Cattlemen See Court's Deep Connection to Agriculture During Visit with Justice French
By Csaba Sukosd | February 11, 2019
Every now and then, a tour group comes to the Thomas J. Moyer Ohio Judicial Center whose work also serves the public. Rarely are such visitors as connected with the building as the most recent herd.
The Ohio Cattlemen's Association (OCA) - a non-profit membership organization that represents the interests of farm families who raise cattle - recently visited the Ohio Supreme Court for a personalized tour as it took stock of how the group's concerns are steered through the judicial system.
"There a lot of things that are in play and very important to us. It's really neat to sit here, look at this, and see how it works," said Sasha Rittenhouse, the group's president. "There's a lot of things that affect agriculture and us as cattlemen. There's a lot of water rights issues, water quality issues. I mean, everything affects agriculture one way or another."
The first portion of the tour included a detailed explanation by Ohio Supreme Court Justice Judith French about the three-tiered judicial system - trial court, appellate court, and Supreme Court - in Ohio, as well as some of her more memorable cases.
"There was allegedly a hotel that had scabies. So, for the next week¿ we were itching like crazy," said Justice French.
As part of the tour, the cattlemen got an unexpected meet-and-greet with Chief Justice Maureen O'Connor on their way to Justice French's chambers for a rare look at how her office operates.
"Having the accessibility to the justices, and their willingness to talk to our groups and host our group is just second to none. We're very lucky," said association member Erin Stickel.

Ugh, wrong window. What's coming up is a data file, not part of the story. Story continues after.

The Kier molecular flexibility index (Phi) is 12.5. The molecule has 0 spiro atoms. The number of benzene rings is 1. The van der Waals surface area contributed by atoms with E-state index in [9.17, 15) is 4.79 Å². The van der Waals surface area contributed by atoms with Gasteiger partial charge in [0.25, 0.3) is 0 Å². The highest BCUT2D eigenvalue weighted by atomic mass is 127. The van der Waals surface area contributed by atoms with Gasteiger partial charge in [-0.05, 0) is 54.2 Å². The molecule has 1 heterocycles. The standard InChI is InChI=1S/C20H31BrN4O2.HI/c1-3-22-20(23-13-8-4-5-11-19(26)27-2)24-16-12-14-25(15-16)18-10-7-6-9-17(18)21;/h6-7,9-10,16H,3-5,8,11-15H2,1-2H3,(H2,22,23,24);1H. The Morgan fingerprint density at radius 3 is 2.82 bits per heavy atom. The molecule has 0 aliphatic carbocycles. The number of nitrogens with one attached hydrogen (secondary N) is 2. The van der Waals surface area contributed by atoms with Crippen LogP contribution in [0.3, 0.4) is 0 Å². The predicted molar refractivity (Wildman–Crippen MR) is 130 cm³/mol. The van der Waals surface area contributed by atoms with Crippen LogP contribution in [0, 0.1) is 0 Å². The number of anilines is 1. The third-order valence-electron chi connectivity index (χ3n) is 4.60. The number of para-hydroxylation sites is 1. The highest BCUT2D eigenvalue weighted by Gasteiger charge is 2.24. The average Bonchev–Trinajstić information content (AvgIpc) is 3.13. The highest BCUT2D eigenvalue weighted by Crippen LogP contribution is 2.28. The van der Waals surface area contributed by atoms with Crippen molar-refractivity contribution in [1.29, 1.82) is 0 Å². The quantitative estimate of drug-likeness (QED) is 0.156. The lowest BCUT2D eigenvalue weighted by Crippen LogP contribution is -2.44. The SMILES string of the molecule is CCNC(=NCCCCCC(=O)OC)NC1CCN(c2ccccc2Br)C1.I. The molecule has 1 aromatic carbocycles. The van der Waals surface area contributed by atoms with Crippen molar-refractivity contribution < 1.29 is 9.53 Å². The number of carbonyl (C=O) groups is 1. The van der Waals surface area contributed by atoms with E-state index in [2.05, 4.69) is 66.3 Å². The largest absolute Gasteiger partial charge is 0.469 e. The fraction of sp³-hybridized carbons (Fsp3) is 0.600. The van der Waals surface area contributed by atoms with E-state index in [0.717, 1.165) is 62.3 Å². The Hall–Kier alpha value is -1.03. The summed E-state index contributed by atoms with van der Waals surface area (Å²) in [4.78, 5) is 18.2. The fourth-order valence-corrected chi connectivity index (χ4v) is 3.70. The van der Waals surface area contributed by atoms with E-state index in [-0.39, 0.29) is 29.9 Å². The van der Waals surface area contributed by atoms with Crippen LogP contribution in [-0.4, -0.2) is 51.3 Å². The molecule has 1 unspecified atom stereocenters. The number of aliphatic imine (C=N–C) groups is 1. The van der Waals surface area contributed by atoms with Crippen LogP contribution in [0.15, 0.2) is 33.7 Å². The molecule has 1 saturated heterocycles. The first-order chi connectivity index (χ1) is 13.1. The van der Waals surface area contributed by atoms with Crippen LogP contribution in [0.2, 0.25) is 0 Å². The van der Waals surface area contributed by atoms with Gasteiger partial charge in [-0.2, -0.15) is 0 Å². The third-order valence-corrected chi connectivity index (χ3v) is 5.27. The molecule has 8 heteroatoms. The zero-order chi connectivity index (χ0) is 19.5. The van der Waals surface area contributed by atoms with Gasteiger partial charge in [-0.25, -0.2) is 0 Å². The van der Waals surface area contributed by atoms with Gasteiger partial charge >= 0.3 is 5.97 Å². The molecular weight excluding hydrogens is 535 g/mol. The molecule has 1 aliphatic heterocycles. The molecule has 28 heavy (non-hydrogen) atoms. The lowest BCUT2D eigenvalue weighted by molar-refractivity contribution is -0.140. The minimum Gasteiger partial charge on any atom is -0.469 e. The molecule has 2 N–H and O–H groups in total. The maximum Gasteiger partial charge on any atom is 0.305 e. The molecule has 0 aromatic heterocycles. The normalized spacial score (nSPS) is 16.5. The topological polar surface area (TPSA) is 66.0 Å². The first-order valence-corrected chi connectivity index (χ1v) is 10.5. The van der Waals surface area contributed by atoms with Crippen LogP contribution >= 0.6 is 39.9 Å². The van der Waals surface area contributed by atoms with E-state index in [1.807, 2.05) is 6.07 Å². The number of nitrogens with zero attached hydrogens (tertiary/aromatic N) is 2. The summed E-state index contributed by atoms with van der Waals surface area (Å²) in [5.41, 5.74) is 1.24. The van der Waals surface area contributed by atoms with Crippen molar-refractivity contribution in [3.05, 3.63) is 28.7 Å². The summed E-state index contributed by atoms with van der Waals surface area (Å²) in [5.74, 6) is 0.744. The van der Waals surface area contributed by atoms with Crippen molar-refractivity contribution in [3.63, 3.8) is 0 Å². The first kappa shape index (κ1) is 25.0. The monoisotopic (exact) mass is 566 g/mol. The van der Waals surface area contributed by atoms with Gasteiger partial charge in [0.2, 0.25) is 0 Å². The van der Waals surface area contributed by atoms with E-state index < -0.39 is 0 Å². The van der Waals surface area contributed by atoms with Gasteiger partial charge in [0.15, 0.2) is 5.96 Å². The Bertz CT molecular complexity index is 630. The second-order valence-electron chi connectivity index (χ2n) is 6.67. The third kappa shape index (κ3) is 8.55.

During the second half of the tour, the OCA heard about the building's history, which has a strong connection to their work. Built in 1933, much of the building's design and interior pays direct homage to how farms shaped Ohio - both socially and economically.
"We were quite surprised at just the vast references to agriculture. Literally, every detail goes back to a wheat shaft or an ear of corn," said Stickel.
"You live it and you breathe it every day, and you sometimes forget how instrumental it is and how instrumental it was all the way back to the beginning of time," added Rittenhouse.
Learning about how the state handles its affairs was an "udderly" enlightening exchange for the cattlemen, who also know how to "a-moos" visitors looking to get a grasp on farm life.
"We're always trying to bring folks from the city in and show them, how we do it, and why we do it, and there's a lot of them going, 'Oh, wow! I didn't realize that.' And it was the same for us today," Rittenhouse said.